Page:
4. Should the name Scrum Master be changed to Scrum Coach to adhere more to a servant-leader relationship?

I think that is a bad idea.

5. How can non-development projects benefit from Scrum?

Whenever something changes, that is development. When water acidifies, that is the water developing from one state to another. To understand the greatly needed applicability of Scrum, read Tomas Friedman’s book, “Thank You For Being Late.”  Our world is getting more complex, not less. Scrum is needed more, not less. Scrum is a way of dealing with the significant cultural upheaval that we are going through.

6. Where do you see Scrum 5 years from now?

To deal with greater complexity, we may develop infrastructures that describe how to manage risks and better tolerate R&D. Scrum will be right in the middle as meaningful possibilities emerge.

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I wish to thank Ken Schwaber for his great insights, and Lindsay Velecina at Scrum.org for her assistance during the Q&A process. The world is a little wiser about Scrum as a result.
 


Thank you for your interest in the Scrumptious blog. If you have any ideas for Scrum topics, please message me here. Until next time, remember, projects can be Scrumptious!
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Posted on: February 26, 2018 04:42 PM | Permalink | Comments (27)

The Creepy Scope

We are all familiar with scope creep and how if left unchecked it can consume a project pretty rapidly. Depending at what stage of the project we are in when the scope starts to get out of hand, our risk contingencies and planned responses may be too little too late.

In the Scrum world, a major source of scope creep are the items that find their way into the Sprint Backlog and sometimes bypass the Product Backlog refinement process altogether.

Here are three ways the dreaded creepy scope can make their way into the Sprint Backlog and threaten the stability of the Scrum adoption within an organization:

1. Sprint Hijacker
In most organizations there are some very influential stakeholders or customers that don't mind bypassing protocol to get what they want. In fact, it is partly why they are so successful. These individuals want their feature included in the current Sprint and jumping the queue in order to do that is just collateral damage.

Some team members may even develop a rapport with the Sprint hijacker and let some features in, making it more a case of Stokholm Sydnrome than positive feelings toward the hijacker. In these circumstances, both the Product Owner and the Scrum Master need to step in.

The Product Owner needs to consult with the stakeholder to ensure that any requests for "urgent" features find their way into the Product Backlog, and then refined and prioritized along with all the other items. The Scrum Master must shield the development team from any external distractions which reduce their performance or jeopardize the Sprint Goal. The Sprint Hijacker is one of these external distractions.

2. The Boy who cried Wolf
If the Product Owner is not on his/her game, or they are less than honest, they may create an oversupply of Must Have's that should be Should Have's, Should Have's that should be Could Have's, and Could Have's that should be Won't Have's to enter the Product Backlog.

Incorrect prioritization gives a false impression that some features are more important than they really are. When the Product Owner allows this to happen, the Development Team soon gets wind of the boy who cried wolf and this can cause them to lose trust in the prioritization process and the Product Owner. The Development Team may then compensate by adjusting their estimates, or worse still, treat a feature as anything less than a Must Have.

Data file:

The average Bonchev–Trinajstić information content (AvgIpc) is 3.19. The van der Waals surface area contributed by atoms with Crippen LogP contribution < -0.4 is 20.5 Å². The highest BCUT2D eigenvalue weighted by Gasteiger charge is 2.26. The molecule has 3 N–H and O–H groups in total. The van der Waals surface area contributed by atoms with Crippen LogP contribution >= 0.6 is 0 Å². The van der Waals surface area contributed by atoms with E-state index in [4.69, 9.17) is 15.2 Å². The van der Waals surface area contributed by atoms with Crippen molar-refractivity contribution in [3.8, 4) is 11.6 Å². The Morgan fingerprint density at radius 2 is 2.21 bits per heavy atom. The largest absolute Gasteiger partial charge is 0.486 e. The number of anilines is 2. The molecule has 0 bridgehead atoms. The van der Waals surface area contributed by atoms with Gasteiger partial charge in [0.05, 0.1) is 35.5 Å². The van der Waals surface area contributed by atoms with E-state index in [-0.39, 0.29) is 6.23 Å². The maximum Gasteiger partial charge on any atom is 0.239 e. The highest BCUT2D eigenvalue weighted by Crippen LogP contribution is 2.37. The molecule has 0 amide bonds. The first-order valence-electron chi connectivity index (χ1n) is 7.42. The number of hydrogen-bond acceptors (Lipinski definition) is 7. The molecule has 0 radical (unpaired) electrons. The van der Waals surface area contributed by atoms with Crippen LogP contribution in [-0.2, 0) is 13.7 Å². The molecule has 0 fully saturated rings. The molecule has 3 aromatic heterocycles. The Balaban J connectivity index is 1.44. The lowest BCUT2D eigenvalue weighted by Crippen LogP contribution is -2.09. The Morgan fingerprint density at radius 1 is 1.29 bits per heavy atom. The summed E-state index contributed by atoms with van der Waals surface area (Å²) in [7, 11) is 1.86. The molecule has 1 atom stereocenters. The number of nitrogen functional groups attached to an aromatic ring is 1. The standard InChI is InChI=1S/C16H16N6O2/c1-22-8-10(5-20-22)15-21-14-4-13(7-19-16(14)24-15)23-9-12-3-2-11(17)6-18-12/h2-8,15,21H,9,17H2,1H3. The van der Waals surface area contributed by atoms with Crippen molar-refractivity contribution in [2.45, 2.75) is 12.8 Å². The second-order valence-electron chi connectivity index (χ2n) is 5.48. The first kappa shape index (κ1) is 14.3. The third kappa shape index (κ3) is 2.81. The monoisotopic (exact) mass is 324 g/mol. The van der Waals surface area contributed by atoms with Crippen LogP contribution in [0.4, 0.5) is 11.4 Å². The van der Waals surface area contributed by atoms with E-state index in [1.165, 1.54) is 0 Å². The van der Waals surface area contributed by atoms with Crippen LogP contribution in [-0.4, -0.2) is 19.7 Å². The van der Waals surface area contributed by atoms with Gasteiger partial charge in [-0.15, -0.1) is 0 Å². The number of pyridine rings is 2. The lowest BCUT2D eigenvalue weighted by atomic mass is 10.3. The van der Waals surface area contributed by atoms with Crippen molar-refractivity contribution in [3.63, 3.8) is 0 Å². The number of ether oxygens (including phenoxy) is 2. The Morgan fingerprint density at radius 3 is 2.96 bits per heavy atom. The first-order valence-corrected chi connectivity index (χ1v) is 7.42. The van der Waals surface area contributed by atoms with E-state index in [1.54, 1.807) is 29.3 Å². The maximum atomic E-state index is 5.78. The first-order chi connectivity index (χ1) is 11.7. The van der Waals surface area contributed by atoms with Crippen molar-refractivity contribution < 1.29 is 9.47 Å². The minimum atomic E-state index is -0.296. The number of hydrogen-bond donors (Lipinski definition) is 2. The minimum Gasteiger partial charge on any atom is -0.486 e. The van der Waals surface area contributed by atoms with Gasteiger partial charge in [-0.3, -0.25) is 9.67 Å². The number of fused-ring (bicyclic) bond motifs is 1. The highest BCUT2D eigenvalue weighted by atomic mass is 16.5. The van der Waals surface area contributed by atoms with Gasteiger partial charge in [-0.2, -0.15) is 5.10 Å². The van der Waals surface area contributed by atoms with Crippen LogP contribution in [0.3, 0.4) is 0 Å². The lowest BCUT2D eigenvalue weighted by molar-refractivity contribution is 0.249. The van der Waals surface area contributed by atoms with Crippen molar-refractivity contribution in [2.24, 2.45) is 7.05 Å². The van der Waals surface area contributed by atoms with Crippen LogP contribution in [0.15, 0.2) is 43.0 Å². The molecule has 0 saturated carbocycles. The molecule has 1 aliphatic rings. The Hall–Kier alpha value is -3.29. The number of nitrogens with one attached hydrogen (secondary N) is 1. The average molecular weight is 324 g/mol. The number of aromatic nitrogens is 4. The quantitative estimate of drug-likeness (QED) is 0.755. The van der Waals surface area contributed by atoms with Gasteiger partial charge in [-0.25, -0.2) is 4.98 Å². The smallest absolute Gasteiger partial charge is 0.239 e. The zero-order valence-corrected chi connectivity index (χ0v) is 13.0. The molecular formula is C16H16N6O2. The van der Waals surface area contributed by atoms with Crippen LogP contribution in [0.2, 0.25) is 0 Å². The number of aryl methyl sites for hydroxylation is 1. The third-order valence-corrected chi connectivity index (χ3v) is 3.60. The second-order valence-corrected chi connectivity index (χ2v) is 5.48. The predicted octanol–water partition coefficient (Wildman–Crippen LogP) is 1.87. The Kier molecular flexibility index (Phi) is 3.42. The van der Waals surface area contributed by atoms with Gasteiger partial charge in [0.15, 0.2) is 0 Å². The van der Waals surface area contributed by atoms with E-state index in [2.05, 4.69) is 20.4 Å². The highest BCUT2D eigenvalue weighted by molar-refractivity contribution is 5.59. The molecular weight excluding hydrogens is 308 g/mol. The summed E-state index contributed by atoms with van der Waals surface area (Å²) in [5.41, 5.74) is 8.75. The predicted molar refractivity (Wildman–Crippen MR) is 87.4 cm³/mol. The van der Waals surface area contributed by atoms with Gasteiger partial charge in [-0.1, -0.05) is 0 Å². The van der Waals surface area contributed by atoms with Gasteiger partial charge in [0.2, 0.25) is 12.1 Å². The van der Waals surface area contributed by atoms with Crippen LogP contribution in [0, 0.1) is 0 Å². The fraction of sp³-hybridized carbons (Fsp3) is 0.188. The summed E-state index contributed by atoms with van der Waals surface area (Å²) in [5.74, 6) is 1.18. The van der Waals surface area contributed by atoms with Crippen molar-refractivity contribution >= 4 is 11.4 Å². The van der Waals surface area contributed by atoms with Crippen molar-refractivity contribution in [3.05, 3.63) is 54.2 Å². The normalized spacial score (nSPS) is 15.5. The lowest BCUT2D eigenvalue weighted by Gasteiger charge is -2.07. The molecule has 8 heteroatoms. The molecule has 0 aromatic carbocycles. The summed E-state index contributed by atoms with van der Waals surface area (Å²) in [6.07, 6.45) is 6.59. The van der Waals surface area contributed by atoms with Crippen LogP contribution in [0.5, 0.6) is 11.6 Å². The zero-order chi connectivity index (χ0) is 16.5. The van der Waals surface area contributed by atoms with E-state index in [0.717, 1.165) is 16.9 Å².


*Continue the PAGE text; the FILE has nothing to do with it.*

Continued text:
If this is done enough times, the product becomes a very different beast. The key here is to ensure honesty, integrity and transparency in the Product Backlog refinement and prioritization process.

3. GPDoD
I had to fit an acronym in somewhere. GPDoD is my acronym for Gold Plating the Definition of Done. Oh yes it happens. The Definition of Done (DoD) within a Scrum Team is a "shared understanding of what it means for work to be complete, to ensure transparency". As the project progresses, the DoD can change, become more detailed, and require more steps. It is basically a checklist to ensure that everything the team said would be done, is done, and the feature/increment is potentially shippable.

But that's when everything goes right. It can also go terribly wrong. Most of us know what gold plating is. While this is a term we normally associate with waterfall projects, they can still infect Scrum projects even with a rock-solid DoD.

Gold plating can happen through a number of ways: a relationship with a customer or stakeholder that includes some bells and whistles that are not required, an enthusiastic developer who just wants to increase customer satisfaction, misunderstanding of the customer's requirements, miscommunication with the Product Owner, and the list goes on.

This phenomenon is not only limited to the features we and the customer see. Gold plating can also manifest itself down at the code level where da Vinci developers want to tweak the code beyond what is required to meet the DoD, simply because it is aesthetically pleasing to their idea of good code writing.

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If you are concerned that the creepy scope may visit your Scrum neighborhood, my advice is to grab a large poster and pin it on the wall with large block letters quoting:

"Done means Done. Not Done and then Some!"


References
Schwaber, K. and Sutherland, J. (2017) The Scrum Guide. Available from: www.scrumguides.org


Thank you for your interest in the Scrumptious blog. If you have any ideas for Scrum topics, please message me here. Until next time, remember, projects can be Scrumptious!
Sante Vergini Signature

 

 

Posted on: February 20, 2018 06:22 AM | Permalink | Comments (17)